Art. XXII.—Observations on the Breeding Habits of the Eastern Golden Plover (Charadrius fulvus).
[Read before the Wellington Philosophical Society, 31st October, 1883.]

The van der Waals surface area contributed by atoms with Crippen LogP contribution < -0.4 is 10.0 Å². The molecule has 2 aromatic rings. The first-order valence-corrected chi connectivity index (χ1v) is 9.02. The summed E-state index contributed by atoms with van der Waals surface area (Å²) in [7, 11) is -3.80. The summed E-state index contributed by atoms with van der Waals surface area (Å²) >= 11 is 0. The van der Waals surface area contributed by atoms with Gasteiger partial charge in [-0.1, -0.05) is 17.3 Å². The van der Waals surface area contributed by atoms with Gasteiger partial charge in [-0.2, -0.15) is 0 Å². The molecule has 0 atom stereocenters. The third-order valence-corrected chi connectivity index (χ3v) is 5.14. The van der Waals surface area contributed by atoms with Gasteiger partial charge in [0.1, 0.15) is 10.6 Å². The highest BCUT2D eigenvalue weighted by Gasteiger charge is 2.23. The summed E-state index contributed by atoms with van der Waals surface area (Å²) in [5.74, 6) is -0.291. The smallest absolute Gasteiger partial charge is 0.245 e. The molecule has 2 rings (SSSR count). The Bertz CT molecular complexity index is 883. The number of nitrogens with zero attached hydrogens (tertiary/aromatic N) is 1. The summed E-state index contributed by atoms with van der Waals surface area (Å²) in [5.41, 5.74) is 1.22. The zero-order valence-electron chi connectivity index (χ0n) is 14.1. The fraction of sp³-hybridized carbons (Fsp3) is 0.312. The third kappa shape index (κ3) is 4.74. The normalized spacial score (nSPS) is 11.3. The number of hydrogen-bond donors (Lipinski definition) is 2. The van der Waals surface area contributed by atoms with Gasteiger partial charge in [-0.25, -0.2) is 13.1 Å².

This interesting bird is dismissed by our leading naturalists with so few words that one is induced to think that little is known as to its habits, and that a few remarks on them from personal observation may not be uninteresting. Unlike others of the Charadriadæ, the Golden Plover's plumage undergoes little or no change from summer to winter; its habits of flight and feeding are however very similar to those of C. obscurus as described by Dr. Buller; its food is of the same kind, and it likewise resembles that bird in the construction of its nest and the locality chosen for making it. On the 9th of January last a Golden Plover was found sitting on three eggs at the northern end of Portland Island. The nest is a very simple affair, composed of a little grass laid in a slight hollow amongst the driftwood a few yards above high water mark; the egg is large for the bird, being about the size of a pullet's, ovoid, a good deal pointed, in colour of a light greenish yellow with irregular blotches of dark rufous brown, almost black in the larger spots, and varying in size from a pin's head to a shilling, the largest being at the more obtuse end of the egg. When disturbed the bird rose with a harsh rattling cry, but did not seem frightened, and returned to the nest after a few minutes. On the 10th the nest was not visited, it being thought best not to disturb the bird again so soon; and on the 11th, on going to it for a specimen egg, the nest was found deserted and the eggs gone, not a particle of shell remaining.